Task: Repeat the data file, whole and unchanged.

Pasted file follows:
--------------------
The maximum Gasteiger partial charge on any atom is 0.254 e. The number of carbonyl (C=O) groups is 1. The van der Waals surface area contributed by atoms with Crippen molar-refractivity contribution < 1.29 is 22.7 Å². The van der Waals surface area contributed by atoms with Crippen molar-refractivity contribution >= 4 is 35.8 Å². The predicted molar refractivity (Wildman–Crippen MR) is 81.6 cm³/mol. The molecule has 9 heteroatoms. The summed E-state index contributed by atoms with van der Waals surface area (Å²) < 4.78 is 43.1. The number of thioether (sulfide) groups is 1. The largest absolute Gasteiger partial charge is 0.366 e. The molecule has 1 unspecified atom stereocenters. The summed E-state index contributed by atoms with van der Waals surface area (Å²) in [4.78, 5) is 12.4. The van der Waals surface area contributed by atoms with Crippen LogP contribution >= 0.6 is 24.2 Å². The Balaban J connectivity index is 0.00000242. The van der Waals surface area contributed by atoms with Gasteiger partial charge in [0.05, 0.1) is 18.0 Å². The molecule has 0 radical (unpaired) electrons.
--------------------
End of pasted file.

The maximum Gasteiger partial charge on any atom is 0.254 e. The number of carbonyl (C=O) groups is 1. The van der Waals surface area contributed by atoms with Crippen molar-refractivity contribution < 1.29 is 22.7 Å². The van der Waals surface area contributed by atoms with Crippen molar-refractivity contribution >= 4 is 35.8 Å². The predicted molar refractivity (Wildman–Crippen MR) is 81.6 cm³/mol. The molecule has 9 heteroatoms. The summed E-state index contributed by atoms with van der Waals surface area (Å²) < 4.78 is 43.1. The number of thioether (sulfide) groups is 1. The largest absolute Gasteiger partial charge is 0.366 e. The molecule has 1 unspecified atom stereocenters. The summed E-state index contributed by atoms with van der Waals surface area (Å²) in [4.78, 5) is 12.4. The van der Waals surface area contributed by atoms with Crippen LogP contribution >= 0.6 is 24.2 Å². The Balaban J connectivity index is 0.00000242. The van der Waals surface area contributed by atoms with Gasteiger partial charge in [0.05, 0.1) is 18.0 Å². The molecule has 0 radical (unpaired) electrons.